Six Goodbyes We Never Said by Candace Ganger
Overview: Naima struggles with OCD, PTSD, and GAD as well as her father's death overseas while serving in the army. It's extra painful because it happened on a tour he was never supposed to be on, on a date he was already supposed to be home celebrating Naima's 17th birthday. She goes to spend the summer in her dad's hometown with her grandparent's, processing her grief and struggles.
Dew is adopted and has recently moved to his new town with his new family. He's still stuck in his parent's loss, and the loss has triggered a deep social anxiety that he has to learn to overcome. The two neighbors have to overcome deep hurtles to meet each other and start healing together. Overall: 3.5
Characters: 4 Overall, I did like Naima and Dew. Naima struggles with a lot of mental illness issues on top of her complicated grief and resentment towards her dad. They were super close, but, over the last year, Naima had cut him off as a way to cope with her abandoned feelings.
My favorite part about these characters is the support systems they have. None of them are perfect, but they all try so hard. Dew's adoptive parents Stella and Thomas try their very best to understand and help both Dew and Faith. Naima's grandparents, despite having lost a son, channel all of their energy into helping her get through her grief.
Plot: 3 I had a real struggle with the story itself. The problem is that the story is not grippingly internal enough to be a super character driven exploration while also not having enough action or external conflict or development to keep you interested. It eventually got into a groove, but I felt like the last 20% (I read it on my Kindle so I don't know the exact pages) dragged on forever.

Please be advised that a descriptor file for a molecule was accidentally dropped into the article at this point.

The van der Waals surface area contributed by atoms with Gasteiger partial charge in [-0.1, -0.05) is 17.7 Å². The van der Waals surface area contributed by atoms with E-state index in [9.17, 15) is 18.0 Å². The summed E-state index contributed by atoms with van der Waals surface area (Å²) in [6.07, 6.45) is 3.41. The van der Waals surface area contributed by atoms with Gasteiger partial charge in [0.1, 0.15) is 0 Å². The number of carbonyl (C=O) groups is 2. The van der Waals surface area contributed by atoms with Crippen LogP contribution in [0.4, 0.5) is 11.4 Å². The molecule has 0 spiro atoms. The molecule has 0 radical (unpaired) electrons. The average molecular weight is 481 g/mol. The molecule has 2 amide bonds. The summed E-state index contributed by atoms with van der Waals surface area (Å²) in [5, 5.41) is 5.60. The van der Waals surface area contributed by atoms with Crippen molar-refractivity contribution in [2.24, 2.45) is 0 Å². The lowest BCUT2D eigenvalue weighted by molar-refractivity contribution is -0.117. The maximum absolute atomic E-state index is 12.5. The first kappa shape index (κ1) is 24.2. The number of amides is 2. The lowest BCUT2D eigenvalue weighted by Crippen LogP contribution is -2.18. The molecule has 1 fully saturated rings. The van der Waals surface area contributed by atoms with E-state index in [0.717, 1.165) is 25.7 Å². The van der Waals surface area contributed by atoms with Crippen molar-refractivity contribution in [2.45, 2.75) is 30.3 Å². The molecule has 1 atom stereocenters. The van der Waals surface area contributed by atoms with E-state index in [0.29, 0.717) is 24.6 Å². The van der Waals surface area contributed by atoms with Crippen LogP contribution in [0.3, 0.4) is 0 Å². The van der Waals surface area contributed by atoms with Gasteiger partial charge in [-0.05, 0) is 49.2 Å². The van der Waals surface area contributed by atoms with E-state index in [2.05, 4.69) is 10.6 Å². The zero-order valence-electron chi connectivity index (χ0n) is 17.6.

I also had a very hard time keeping the date/time straight as the story progressed. Time didn't have a seamless transition when moving between Dew and Naima which was really jarring. It made me feel like I could never get grounded enough in the story to connect with it.
Writing: 4 I do have to commend Ganger on her ability to write two separate POVs with very strong voices that are identifiable. There were some issues with the dual POV, but the voice was on point. I also do want to note that in the ARC, there was a very nice author's note that talked about her personal connection to the material and explicitly listed the mental illnesses Naima and Dew battle with (which is helpful as a reader and reviewer) and gives potential triggers. I'm not sure how much of this information will carry into the final version, but I hope this content appears somewhere as it was very thoughtful and helpful.
Links of Interest:
Into YA with Shana Youndahl: Here
As Many Nows as I Can Get: Review Here
Permanent Record Review: Review Here
She's The Worst: Review Here